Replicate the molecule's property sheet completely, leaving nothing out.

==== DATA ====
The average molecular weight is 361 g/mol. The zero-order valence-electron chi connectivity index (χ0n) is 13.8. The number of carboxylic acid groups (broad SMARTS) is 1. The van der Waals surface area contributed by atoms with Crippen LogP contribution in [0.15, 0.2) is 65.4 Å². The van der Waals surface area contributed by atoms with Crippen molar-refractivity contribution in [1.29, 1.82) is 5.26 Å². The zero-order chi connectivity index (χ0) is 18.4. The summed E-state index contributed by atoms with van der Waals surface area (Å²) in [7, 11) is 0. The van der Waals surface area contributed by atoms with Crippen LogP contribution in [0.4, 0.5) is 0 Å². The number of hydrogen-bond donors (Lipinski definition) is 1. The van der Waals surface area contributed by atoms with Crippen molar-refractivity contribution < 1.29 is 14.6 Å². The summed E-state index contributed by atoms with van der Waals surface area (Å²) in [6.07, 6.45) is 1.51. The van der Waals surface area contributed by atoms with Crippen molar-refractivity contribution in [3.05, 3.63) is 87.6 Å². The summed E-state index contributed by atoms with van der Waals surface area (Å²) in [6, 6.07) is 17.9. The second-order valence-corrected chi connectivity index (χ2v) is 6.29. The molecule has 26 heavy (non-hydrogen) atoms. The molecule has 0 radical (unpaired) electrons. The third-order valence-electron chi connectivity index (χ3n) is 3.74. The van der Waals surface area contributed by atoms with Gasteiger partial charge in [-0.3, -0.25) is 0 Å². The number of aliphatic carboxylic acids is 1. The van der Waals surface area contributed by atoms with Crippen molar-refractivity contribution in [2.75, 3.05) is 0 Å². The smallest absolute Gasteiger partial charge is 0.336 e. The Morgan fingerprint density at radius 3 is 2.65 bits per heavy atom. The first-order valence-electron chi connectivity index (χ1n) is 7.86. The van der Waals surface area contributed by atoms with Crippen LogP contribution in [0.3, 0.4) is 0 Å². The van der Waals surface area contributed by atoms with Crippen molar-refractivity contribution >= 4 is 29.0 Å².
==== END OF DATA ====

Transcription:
The average molecular weight is 361 g/mol. The zero-order valence-electron chi connectivity index (χ0n) is 13.8. The number of carboxylic acid groups (broad SMARTS) is 1. The van der Waals surface area contributed by atoms with Crippen LogP contribution in [0.15, 0.2) is 65.4 Å². The van der Waals surface area contributed by atoms with Crippen molar-refractivity contribution in [1.29, 1.82) is 5.26 Å². The zero-order chi connectivity index (χ0) is 18.4. The summed E-state index contributed by atoms with van der Waals surface area (Å²) in [7, 11) is 0. The van der Waals surface area contributed by atoms with Crippen LogP contribution in [0.4, 0.5) is 0 Å². The number of hydrogen-bond donors (Lipinski definition) is 1. The van der Waals surface area contributed by atoms with Crippen molar-refractivity contribution < 1.29 is 14.6 Å². The summed E-state index contributed by atoms with van der Waals surface area (Å²) in [6.07, 6.45) is 1.51. The van der Waals surface area contributed by atoms with Crippen molar-refractivity contribution in [3.05, 3.63) is 87.6 Å². The summed E-state index contributed by atoms with van der Waals surface area (Å²) in [6, 6.07) is 17.9. The second-order valence-corrected chi connectivity index (χ2v) is 6.29. The molecule has 26 heavy (non-hydrogen) atoms. The molecule has 0 radical (unpaired) electrons. The third-order valence-electron chi connectivity index (χ3n) is 3.74. The van der Waals surface area contributed by atoms with Gasteiger partial charge in [-0.3, -0.25) is 0 Å². The number of aliphatic carboxylic acids is 1. The van der Waals surface area contributed by atoms with Crippen molar-refractivity contribution in [2.75, 3.05) is 0 Å². The smallest absolute Gasteiger partial charge is 0.336 e. The Morgan fingerprint density at radius 3 is 2.65 bits per heavy atom. The first-order valence-electron chi connectivity index (χ1n) is 7.86. The van der Waals surface area contributed by atoms with Crippen LogP contribution in [0.3, 0.4) is 0 Å². The van der Waals surface area contributed by atoms with Crippen molar-refractivity contribution >= 4 is 29.0 Å².